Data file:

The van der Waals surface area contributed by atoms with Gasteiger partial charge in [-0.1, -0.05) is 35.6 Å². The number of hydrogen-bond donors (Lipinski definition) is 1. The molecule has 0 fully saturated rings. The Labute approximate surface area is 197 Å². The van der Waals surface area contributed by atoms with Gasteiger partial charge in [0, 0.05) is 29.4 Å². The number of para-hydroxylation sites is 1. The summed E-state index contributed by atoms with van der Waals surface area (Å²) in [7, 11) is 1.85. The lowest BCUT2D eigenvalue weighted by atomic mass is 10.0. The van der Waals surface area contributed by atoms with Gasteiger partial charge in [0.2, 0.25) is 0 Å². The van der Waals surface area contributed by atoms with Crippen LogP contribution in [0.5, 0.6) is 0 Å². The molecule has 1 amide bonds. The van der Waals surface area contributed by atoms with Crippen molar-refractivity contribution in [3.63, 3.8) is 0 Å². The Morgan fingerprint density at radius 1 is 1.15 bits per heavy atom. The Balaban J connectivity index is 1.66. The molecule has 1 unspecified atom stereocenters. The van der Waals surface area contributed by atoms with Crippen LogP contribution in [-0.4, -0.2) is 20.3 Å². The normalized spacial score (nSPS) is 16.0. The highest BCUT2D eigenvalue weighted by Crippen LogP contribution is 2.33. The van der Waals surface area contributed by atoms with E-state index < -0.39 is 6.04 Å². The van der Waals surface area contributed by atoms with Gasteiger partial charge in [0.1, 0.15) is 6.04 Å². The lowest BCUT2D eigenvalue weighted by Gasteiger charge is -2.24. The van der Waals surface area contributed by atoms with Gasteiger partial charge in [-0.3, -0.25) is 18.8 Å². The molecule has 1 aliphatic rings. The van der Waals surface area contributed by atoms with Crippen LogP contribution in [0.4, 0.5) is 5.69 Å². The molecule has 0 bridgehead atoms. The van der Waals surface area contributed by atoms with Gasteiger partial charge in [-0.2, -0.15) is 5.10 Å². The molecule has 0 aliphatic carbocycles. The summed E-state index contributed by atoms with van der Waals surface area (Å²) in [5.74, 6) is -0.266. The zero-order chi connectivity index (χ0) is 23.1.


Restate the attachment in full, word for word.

The van der Waals surface area contributed by atoms with Gasteiger partial charge in [-0.1, -0.05) is 35.6 Å². The number of hydrogen-bond donors (Lipinski definition) is 1. The molecule has 0 fully saturated rings. The Labute approximate surface area is 197 Å². The van der Waals surface area contributed by atoms with Gasteiger partial charge in [0, 0.05) is 29.4 Å². The number of para-hydroxylation sites is 1. The summed E-state index contributed by atoms with van der Waals surface area (Å²) in [7, 11) is 1.85. The lowest BCUT2D eigenvalue weighted by atomic mass is 10.0. The van der Waals surface area contributed by atoms with Gasteiger partial charge in [0.2, 0.25) is 0 Å². The van der Waals surface area contributed by atoms with Crippen LogP contribution in [0.5, 0.6) is 0 Å². The molecule has 1 amide bonds. The van der Waals surface area contributed by atoms with Crippen molar-refractivity contribution in [3.63, 3.8) is 0 Å². The Morgan fingerprint density at radius 1 is 1.15 bits per heavy atom. The Balaban J connectivity index is 1.66. The molecule has 1 unspecified atom stereocenters. The van der Waals surface area contributed by atoms with Crippen LogP contribution in [-0.4, -0.2) is 20.3 Å². The normalized spacial score (nSPS) is 16.0. The highest BCUT2D eigenvalue weighted by Crippen LogP contribution is 2.33. The van der Waals surface area contributed by atoms with E-state index < -0.39 is 6.04 Å². The van der Waals surface area contributed by atoms with Gasteiger partial charge in [0.1, 0.15) is 6.04 Å². The lowest BCUT2D eigenvalue weighted by Gasteiger charge is -2.24. The van der Waals surface area contributed by atoms with Gasteiger partial charge in [-0.3, -0.25) is 18.8 Å². The molecule has 1 aliphatic rings. The van der Waals surface area contributed by atoms with Crippen LogP contribution in [0.4, 0.5) is 5.69 Å². The molecule has 0 bridgehead atoms. The van der Waals surface area contributed by atoms with Gasteiger partial charge in [-0.2, -0.15) is 5.10 Å². The molecule has 0 aliphatic carbocycles. The summed E-state index contributed by atoms with van der Waals surface area (Å²) in [5.74, 6) is -0.266. The zero-order chi connectivity index (χ0) is 23.1.